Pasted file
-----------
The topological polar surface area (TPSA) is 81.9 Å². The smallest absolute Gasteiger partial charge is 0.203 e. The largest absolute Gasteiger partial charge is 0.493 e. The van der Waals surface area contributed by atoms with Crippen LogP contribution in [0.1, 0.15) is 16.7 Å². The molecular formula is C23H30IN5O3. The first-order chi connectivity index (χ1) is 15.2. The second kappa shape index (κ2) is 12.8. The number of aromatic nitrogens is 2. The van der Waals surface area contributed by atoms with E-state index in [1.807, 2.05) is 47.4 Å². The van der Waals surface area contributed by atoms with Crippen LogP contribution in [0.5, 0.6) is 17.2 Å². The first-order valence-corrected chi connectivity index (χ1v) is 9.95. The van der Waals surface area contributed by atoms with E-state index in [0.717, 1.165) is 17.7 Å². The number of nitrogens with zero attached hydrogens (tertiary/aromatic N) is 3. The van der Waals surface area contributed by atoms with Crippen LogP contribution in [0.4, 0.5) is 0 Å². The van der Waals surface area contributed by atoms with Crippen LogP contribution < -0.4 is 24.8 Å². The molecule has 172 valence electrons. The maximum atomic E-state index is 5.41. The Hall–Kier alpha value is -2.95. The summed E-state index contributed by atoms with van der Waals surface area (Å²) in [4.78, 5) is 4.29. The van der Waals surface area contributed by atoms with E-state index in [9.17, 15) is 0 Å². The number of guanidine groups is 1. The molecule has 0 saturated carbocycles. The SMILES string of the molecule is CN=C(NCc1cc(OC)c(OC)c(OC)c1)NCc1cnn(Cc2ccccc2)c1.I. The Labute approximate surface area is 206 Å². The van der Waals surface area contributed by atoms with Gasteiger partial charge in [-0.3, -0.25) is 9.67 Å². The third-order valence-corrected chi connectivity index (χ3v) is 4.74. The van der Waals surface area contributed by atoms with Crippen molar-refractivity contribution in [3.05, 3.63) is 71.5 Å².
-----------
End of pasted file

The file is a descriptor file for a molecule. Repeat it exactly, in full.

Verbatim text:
The topological polar surface area (TPSA) is 81.9 Å². The smallest absolute Gasteiger partial charge is 0.203 e. The largest absolute Gasteiger partial charge is 0.493 e. The van der Waals surface area contributed by atoms with Crippen LogP contribution in [0.1, 0.15) is 16.7 Å². The molecular formula is C23H30IN5O3. The first-order chi connectivity index (χ1) is 15.2. The second kappa shape index (κ2) is 12.8. The number of aromatic nitrogens is 2. The van der Waals surface area contributed by atoms with E-state index in [1.807, 2.05) is 47.4 Å². The van der Waals surface area contributed by atoms with Crippen LogP contribution in [0.5, 0.6) is 17.2 Å². The first-order valence-corrected chi connectivity index (χ1v) is 9.95. The van der Waals surface area contributed by atoms with E-state index in [0.717, 1.165) is 17.7 Å². The number of nitrogens with zero attached hydrogens (tertiary/aromatic N) is 3. The van der Waals surface area contributed by atoms with Crippen LogP contribution in [0.4, 0.5) is 0 Å². The van der Waals surface area contributed by atoms with Crippen LogP contribution < -0.4 is 24.8 Å². The molecule has 172 valence electrons. The maximum atomic E-state index is 5.41. The Hall–Kier alpha value is -2.95. The summed E-state index contributed by atoms with van der Waals surface area (Å²) in [4.78, 5) is 4.29. The van der Waals surface area contributed by atoms with E-state index in [9.17, 15) is 0 Å². The number of guanidine groups is 1. The molecule has 0 saturated carbocycles. The SMILES string of the molecule is CN=C(NCc1cc(OC)c(OC)c(OC)c1)NCc1cnn(Cc2ccccc2)c1.I. The Labute approximate surface area is 206 Å². The van der Waals surface area contributed by atoms with Gasteiger partial charge in [-0.3, -0.25) is 9.67 Å². The third-order valence-corrected chi connectivity index (χ3v) is 4.74. The van der Waals surface area contributed by atoms with Crippen molar-refractivity contribution in [3.05, 3.63) is 71.5 Å².